KARACHI: Pakistan Association of Automotive Parts and Accessories Manufacturers (Paapam) on Monday said that after the signing of recent agreements between India and Pakistan to answer non-tariff barriers (NTBs) in India, auto parts makers still believe they need more time to gain strength to compete India’s strong auto industry.
“Local auto parts makers are still a nascent industry. And, they will be hurt significantly if Pakistan allows liberalisation of trade with India in the near future,” Paapam Chairman Munir Bana said while speaking to The Express Tribune.
The newly appointed chairman said that the government should maintain a sensitive list with India for at least 10 years before considering any reduction in tariff lines.
The demand for more time, from Paapam, comes at a time when Pakistan is expected to abolish the negative trade list with India by end of this year. Auto industry – a leading industry of Pakistan – had strong reservations in this regard.
Paapam in a press release on Monday also said that Pakistan’s auto industry was not prepared for phasing out the negative list.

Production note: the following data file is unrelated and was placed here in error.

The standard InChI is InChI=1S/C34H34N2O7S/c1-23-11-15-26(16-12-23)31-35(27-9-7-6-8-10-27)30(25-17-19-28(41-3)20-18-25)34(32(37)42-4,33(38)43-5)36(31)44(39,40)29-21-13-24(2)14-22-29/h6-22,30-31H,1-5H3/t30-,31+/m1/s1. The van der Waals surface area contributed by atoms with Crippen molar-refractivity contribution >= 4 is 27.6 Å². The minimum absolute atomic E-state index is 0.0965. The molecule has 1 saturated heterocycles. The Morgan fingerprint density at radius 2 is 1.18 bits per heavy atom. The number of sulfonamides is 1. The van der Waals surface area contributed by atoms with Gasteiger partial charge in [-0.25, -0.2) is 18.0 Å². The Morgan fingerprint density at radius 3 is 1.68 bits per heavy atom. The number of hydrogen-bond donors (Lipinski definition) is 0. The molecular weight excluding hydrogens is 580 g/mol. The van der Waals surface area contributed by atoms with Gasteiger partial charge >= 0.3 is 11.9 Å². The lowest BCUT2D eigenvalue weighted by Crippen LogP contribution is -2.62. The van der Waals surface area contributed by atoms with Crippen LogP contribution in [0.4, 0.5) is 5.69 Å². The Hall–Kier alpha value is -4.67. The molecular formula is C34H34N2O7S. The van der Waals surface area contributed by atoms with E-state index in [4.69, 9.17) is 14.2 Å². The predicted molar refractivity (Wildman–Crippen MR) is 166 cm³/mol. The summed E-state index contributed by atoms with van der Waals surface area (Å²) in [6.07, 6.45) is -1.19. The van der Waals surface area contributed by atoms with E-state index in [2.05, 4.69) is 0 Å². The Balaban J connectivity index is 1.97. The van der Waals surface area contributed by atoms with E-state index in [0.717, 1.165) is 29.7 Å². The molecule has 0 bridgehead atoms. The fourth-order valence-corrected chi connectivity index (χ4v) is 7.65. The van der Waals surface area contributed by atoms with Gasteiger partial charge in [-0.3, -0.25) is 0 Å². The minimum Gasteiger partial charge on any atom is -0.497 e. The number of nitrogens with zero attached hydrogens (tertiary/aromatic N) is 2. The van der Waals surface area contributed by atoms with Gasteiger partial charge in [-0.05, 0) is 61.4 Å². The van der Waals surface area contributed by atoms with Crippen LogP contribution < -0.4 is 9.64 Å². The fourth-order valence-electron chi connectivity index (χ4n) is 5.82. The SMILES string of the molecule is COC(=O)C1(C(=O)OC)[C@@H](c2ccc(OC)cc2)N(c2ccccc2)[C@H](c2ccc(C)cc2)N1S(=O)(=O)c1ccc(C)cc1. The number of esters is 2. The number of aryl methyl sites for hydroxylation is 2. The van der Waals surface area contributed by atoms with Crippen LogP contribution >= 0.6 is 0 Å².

There is ambiguity surrounding this because it will be very difficult for both governments to establish whether all the NTBs had been removed before Pakistan phases out the negative list in the next two months. Right now, both governments were collecting data regarding the complaints on NTB’s, which obviously takes time.
In response to a question, Bana said that NTBs was a big issue because the complainant will have to prove government that the local industry had direct repercussions with trade liberalisation.
Indian High Commissioner to Pakistan Sharat Sabharwal talking to businessmen in Karachi earlier said that his government would do everything possible to remove the concerns of Pakistani businessmen regarding the trade barriers.
Despite reservations from auto sector, the stance of the government was clear that the negative list will be phased out by December 31, 2012.
Auto Industry analysts say that auto parts makers were more vulnerable than the automakers like Pak Suzuki, Indus Motors and Honda.
Published in The Express Tribune, October 23rd, 2012.